Money (novel)

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AuthorMartin Amis
PublisherJonathan Cape
Publication date
Preceded byOther People 
Followed byLondon Fields 

Money: A Suicide Note is a 1984 novel by Martin Amis. In 2005, Time included the novel in its "100 best English-language novels from 1923 to the present".[1] The novel is based on Amis's experience as a script writer on the feature film Saturn 3, a Kirk Douglas vehicle. The novel was dramatised by the BBC in 2010.

Plot summary[edit]

Money tells the story of, and is narrated by, John Self, a successful director of commercials who is invited to New York City by Fielding Goodney, a film producer, to shoot his first film. Self is an archetypal hedonist and slob: he is usually drunk, and an avid consumer of pornography and prostitutes; he eats too much; above all, encouraged by Goodney, he spends too much.

The actors in the film, which Self originally titles Good Money but which he eventually wants to rename Bad Money, all have emotional issues that cause them to clash with each other and with their roles. For example, the strict Christian Spunk Davis is asked to play a drugs pusher; the ageing hardman Lorne Guyland has to be physically assaulted; the motherly Caduta Massi, who is insecure about her body, is asked to appear in a sex scene with Lorne, whom she detests.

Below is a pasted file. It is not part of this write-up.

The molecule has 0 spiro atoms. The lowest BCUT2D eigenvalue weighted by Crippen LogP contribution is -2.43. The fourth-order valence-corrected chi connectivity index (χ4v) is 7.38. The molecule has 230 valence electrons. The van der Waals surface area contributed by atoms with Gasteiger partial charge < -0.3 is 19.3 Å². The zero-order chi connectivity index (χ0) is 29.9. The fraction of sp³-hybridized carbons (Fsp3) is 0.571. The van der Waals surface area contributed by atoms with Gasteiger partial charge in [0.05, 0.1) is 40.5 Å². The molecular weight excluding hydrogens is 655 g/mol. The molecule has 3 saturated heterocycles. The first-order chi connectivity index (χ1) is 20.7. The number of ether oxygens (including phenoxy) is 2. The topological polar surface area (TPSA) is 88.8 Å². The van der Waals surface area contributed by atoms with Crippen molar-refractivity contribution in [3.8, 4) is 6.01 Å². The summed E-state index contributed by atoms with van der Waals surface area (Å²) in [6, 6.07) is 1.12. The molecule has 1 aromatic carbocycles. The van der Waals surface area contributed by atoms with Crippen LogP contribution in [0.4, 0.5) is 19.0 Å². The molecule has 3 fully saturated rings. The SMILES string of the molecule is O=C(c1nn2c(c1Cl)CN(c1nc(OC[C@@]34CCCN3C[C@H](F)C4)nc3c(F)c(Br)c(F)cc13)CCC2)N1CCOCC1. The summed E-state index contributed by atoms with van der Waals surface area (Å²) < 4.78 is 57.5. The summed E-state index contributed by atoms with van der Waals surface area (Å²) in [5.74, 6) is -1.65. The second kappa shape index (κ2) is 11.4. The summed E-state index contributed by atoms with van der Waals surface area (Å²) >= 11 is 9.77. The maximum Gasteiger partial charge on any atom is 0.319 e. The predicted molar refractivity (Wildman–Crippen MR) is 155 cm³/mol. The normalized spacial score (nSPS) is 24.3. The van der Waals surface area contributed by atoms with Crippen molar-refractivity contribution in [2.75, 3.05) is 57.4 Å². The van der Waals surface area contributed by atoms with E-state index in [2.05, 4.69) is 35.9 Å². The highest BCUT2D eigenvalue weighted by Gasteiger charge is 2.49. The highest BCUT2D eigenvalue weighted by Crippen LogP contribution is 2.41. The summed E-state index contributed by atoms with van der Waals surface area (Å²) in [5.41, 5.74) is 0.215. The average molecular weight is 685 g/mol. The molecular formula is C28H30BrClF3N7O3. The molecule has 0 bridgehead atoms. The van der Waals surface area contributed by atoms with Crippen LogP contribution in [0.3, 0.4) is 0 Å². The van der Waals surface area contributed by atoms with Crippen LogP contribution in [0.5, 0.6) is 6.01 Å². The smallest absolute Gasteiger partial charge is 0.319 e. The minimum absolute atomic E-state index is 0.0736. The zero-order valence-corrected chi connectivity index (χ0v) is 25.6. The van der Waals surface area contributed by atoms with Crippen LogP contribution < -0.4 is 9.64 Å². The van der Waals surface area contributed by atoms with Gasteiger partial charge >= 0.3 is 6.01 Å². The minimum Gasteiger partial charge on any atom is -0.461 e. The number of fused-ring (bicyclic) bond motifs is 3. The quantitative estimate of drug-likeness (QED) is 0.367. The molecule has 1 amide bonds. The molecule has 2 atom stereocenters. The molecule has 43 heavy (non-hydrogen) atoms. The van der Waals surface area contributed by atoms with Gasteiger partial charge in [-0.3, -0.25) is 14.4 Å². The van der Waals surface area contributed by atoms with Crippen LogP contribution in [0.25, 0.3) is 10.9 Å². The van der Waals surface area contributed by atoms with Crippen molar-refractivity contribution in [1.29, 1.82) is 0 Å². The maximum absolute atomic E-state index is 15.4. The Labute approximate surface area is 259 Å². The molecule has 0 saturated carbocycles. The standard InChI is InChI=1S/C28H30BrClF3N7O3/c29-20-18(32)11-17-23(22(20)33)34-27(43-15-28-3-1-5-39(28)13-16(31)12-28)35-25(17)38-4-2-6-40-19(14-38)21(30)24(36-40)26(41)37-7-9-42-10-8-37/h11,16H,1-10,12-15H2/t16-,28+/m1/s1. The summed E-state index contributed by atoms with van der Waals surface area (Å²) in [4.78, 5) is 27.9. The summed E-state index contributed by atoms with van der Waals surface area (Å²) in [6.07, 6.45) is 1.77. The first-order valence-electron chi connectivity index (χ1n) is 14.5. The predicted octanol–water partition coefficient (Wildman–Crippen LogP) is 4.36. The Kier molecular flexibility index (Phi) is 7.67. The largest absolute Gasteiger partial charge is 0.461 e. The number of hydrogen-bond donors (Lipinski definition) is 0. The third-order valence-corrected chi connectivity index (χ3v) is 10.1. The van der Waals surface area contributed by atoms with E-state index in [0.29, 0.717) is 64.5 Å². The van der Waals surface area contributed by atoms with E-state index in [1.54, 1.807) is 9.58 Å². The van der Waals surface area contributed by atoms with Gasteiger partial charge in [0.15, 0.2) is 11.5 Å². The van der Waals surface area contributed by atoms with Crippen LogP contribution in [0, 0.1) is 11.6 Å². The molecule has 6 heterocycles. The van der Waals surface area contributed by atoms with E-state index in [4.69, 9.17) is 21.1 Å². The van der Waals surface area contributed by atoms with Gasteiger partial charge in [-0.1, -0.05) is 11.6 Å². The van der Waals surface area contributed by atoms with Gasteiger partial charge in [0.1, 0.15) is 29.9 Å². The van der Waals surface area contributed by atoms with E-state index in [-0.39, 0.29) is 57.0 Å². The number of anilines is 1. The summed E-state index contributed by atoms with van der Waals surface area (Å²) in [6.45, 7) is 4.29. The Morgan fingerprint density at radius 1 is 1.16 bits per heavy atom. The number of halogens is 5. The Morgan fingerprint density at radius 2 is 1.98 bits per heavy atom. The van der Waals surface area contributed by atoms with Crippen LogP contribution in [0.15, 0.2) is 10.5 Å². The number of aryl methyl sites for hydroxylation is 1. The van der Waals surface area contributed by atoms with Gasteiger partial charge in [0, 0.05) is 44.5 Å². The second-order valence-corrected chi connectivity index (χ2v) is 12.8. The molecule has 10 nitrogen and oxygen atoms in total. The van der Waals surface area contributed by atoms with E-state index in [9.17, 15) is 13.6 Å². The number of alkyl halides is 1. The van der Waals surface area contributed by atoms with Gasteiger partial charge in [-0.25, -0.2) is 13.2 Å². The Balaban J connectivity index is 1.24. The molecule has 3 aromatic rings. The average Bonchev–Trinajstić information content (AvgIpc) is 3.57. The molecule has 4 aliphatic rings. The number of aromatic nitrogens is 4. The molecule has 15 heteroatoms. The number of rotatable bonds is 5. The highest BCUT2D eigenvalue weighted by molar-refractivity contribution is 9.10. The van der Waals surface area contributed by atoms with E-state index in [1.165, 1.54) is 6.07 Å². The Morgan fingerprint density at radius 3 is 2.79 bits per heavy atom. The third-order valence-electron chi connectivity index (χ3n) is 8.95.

While Self is in New York he is stalked by "Frank the Phone", a menacing misfit who threatens him over a series of telephone conversations, apparently because Self personifies the success that Frank has been unable to attain. Self is not frightened of Frank, even after Frank beats him up during an alcoholic bender. Self, characteristically, is unable to remember how he was attacked. Towards the end of the book Self arranges to meet Frank for a showdown, which is the beginning of the novel's shocking denouement. Money is similar to Amis's later novel London Fields in having a major plot twist.

Self returns to London before filming begins, revealing more of his humble origins, his landlord father Barry (who makes his contempt for his son clear by invoicing him for every penny spent on his upbringing) and pub doorman Fat Vince. Self discovers that his London girlfriend, Selina, is having an affair with Ossie Twain, while Self is attracted to Martina, Twain's wife in New York. This increases Self's psychosis and makes his downfall even more brutal.